You needn't feel guilty if you don't cook hot breakfasts for your kids. In a recent large study of children that compared breakfast-skippers, cereal eaters, and kids who had "other" breakfasts, the cereal-eaters came out on top for healthiest diets.

Regardless of whether their breakfasts were relatively high or low in sugar, the cereal eaters did not consume more than the daily recommended amount.

The breakfast skippers, on the other hand, got more of their daily energy from "added sugars" than breakfast eaters and ended up with less fiber, fewer nutrients, and the smallest percent of their daily energy provided by protein.

They also ended up with larger waists and a higher BMI (body mass index) than their breakfast-eating counterparts, on average.

Skipping breakfast not only starts the day off on the wrong foot nutritionally, but can set kids up for tough health challenges in years to come, the researchers say in the Journal of the American Dietetic Association. Larger waist size, for example, is a risk factor for diabetes, even in children and adolescents.

Ready-to-eat cereals sometimes get a bum rap because some of them have high sugar contents, study co-author Carol O'Neil, of Louisiana State University, told Reuters Health. But "many are high in nutrients, vitamin fortified, made with whole grains, with fiber added," she said.

Twenty-two percent of breakfast skippers were obese, compared to just under 20 percent of the "other breakfast" eaters and 15 percent of the cereal eaters.

The researchers analyzed everything the kids ate over a 24-hour period. While they didn't specifically calculate how much of total daily nutrients came from breakfast, they found that kids who ate ready-to-eat cereals had "more favorable nutrient intake profiles" and healthier weights than either the breakfast skippers or kids who ate "other breakfasts."

O'Neil and her colleagues studied nearly 10 thousand kids between the ages of 9 and 18 who participated in the National Health and Nutrition Examination Survey (NHANES) between 1999 and 2006.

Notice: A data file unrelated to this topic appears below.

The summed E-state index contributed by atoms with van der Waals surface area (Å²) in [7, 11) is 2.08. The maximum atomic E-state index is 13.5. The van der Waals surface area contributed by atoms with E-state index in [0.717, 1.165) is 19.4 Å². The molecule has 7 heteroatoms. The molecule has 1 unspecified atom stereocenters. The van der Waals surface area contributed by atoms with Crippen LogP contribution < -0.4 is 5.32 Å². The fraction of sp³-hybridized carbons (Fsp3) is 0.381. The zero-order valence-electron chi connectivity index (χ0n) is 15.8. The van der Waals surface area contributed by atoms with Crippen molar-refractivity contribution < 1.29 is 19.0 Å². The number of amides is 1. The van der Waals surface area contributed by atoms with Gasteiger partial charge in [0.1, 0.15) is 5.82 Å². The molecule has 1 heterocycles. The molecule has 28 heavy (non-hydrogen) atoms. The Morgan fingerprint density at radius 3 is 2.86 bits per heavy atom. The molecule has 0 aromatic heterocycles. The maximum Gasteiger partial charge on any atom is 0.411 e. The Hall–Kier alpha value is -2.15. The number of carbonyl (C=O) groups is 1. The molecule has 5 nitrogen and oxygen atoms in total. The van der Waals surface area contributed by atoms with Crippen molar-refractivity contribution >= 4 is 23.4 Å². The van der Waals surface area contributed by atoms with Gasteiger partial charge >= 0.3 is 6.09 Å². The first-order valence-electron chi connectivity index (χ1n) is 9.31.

They found that 20 percent of children between the ages of 9 and 13, and nearly a third of kids from 14 to 18, were skipping breakfast.

The number of kids who ate breakfast began to drop off as children got older, and by the time they were in high school, nearly a third were skipping breakfast.

A third of older girls skipped breakfast, the authors found. "Ironically, one of their concerns is about weight so they think they'll skip this meal and get fewer calories during the day when in reality they skip the meal, they're hungry and they start snacking on this, that, and the other, and overall they tend to eat more calories and fewer nutrient-dense foods," O'Neil said.

Kids don't realize that ready-to-eat cereals provide a quick and easy way to get a good breakfast, she added.

"One of the things that needs to be explored now is why so many children skip breakfast and why so many older children skip breakfast," O'Neil said.

She and her colleagues found that a higher percentage of children and adolescents from single-parent or low-income households skipped breakfast. They also found that ready-to-eat cereal consumption was lower in minority kids than in white kids. At least one earlier study has shown that access and availability of healthy foods, including fortified ready-to-eat cereals, are lower for blacks than for whites, the researchers say.

The research was funded by the U.S. Department of Agriculture and Kellogg's Corporate Citizenship Fund.